A “bonfire of red tape” has repeatedly been promised by the Coalition but Government departments’ performance in meeting the commitment has been inconsistent, reports The Telegraph.
Mr Fallon, who was given the role in Vince Cable’s department to be “the voice of business” in the recent reshuffle, said: “One of my briefs is to make sure all departments are playing their part.”
He admitted the red tape drive, which he insisted is now building “momentum”, can be undermined by the “constant pressure” from European regulations – which fall outside the Government’s so-called “one-in, one-out system”.
Ministers seeking to implement new regulations that impose costs on businesses first have to identify existing measures of “equal value” that can be removed.
“I’ll be going to Brussels to ensure a commitment from Europe for smarter regulation is met. But the more constant that flow [of European regulations], the harder we have to work domestically,” said Mr Fallon.
The British Chambers of Commerce has warned that efforts to reduce poorly conceived rules are being undermined by the flouting of the one-in, one-out promise.
In July, the BCC found the volume of proposals for new regulations being made outside the flagship deregulation policy is making “a mockery of the whole system”. Half of all new proposals for regulation this year were “not in scope” of one-in, one-out, up from 42pc last year.
Departments have also been accused of failing to quantify the costs to business of new rules and exaggerating the savings associated with outgoing regulations in order to allow complex and costly new red tape to be brought in.
“There have been difficulties with scoring,” Mr Fallon said. “I’m getting to work on that. With the Prime Minister’s permission, I’ll chase ministers up and down Whitehall.”
Mr Fallon was speaking ahead of his appearance on Thursday at the Made entrepreneur festival in Sheffield, where he announced a plan to free “innovative, challenger” businesses from outmoded regulations. “New innovative, [often] internet-based businesses can face barriers to entry because of regulatory regimes designed for a different age,” he said.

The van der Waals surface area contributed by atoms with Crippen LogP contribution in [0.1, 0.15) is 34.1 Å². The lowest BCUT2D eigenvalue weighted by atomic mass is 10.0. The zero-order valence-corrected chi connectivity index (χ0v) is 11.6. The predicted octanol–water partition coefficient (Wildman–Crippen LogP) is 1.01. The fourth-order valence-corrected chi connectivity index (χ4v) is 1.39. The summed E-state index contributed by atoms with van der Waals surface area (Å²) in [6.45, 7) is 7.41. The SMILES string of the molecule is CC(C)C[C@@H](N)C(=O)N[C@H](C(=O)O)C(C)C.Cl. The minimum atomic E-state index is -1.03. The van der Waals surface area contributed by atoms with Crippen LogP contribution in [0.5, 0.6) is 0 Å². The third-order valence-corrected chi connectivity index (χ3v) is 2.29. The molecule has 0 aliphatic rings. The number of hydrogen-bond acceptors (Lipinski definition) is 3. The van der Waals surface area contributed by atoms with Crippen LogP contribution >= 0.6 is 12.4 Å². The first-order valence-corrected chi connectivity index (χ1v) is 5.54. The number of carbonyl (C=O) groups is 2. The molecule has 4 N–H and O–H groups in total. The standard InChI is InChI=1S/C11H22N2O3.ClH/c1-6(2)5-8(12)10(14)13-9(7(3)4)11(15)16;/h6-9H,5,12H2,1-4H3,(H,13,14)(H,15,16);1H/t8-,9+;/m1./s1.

For example, the Government plans to amend the Estate Agents Act to exempt property portal websites from rules which say they should check that the descriptions of homes in adverts are accurate.
The Regulatory Policy Committee, the independent red-tape watchdog, will be asked to scrutinise sectors that may be affected by outdated rules and publicly advise the Government “where regimes should be relaxed”.
Innovative companies will be asked to tell the Government which regulations they feel are no longer appropriate.
“It will help us to identify barriers to growth that hold businesses back,” Mr Fallon said.
He indicated that the Government views self regulation as most appropriate for so called ‘peer-to-peer’ lenders, online services which link up retail investors with private and corporate borrowers.
“We have to be careful the first wave [of these businesses] don’t pull the drawbridge up behind them.”
Rhydian Lewis, chief executive of RateSetter, a consumer lending peer-to-peer website, said this represents a “significant development for the sector”.
He added that it was “testament that self regulation has achieved the goal of providing increased protection for consumers and small business customers”.
Mr Fallon also told entrepreneurs at the Made event that there are now 22,000 trained mentors available “across the UK” for small businesses through Mentorsme, an online advice directory operated by the British Bankers’ Association.